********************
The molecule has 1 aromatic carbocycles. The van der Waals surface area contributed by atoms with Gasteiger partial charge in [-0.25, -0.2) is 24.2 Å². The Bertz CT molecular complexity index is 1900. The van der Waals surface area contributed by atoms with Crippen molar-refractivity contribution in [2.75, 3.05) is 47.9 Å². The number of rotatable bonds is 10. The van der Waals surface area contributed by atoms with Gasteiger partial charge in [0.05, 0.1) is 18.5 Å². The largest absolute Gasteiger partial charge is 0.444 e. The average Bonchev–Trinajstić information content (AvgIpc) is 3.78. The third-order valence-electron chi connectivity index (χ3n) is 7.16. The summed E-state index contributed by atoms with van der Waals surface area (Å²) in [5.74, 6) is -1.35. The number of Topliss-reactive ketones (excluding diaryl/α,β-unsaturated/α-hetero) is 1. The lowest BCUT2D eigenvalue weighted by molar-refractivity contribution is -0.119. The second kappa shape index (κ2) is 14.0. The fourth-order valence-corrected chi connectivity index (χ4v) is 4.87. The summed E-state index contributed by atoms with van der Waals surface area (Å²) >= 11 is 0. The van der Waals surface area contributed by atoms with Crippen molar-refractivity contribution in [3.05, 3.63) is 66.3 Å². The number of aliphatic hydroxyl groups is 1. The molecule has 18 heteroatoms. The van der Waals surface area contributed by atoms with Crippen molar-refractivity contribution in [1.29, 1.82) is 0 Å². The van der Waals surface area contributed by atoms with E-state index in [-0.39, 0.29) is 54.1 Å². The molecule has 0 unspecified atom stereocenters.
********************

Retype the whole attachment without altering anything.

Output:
The molecule has 1 aromatic carbocycles. The van der Waals surface area contributed by atoms with Gasteiger partial charge in [-0.25, -0.2) is 24.2 Å². The Bertz CT molecular complexity index is 1900. The van der Waals surface area contributed by atoms with Crippen molar-refractivity contribution in [2.75, 3.05) is 47.9 Å². The number of rotatable bonds is 10. The van der Waals surface area contributed by atoms with Gasteiger partial charge in [0.05, 0.1) is 18.5 Å². The largest absolute Gasteiger partial charge is 0.444 e. The average Bonchev–Trinajstić information content (AvgIpc) is 3.78. The third-order valence-electron chi connectivity index (χ3n) is 7.16. The summed E-state index contributed by atoms with van der Waals surface area (Å²) in [5.74, 6) is -1.35. The number of Topliss-reactive ketones (excluding diaryl/α,β-unsaturated/α-hetero) is 1. The lowest BCUT2D eigenvalue weighted by molar-refractivity contribution is -0.119. The second kappa shape index (κ2) is 14.0. The fourth-order valence-corrected chi connectivity index (χ4v) is 4.87. The summed E-state index contributed by atoms with van der Waals surface area (Å²) >= 11 is 0. The van der Waals surface area contributed by atoms with Crippen molar-refractivity contribution in [3.05, 3.63) is 66.3 Å². The number of aliphatic hydroxyl groups is 1. The molecule has 18 heteroatoms. The van der Waals surface area contributed by atoms with Crippen molar-refractivity contribution in [1.29, 1.82) is 0 Å². The van der Waals surface area contributed by atoms with E-state index in [-0.39, 0.29) is 54.1 Å². The molecule has 0 unspecified atom stereocenters.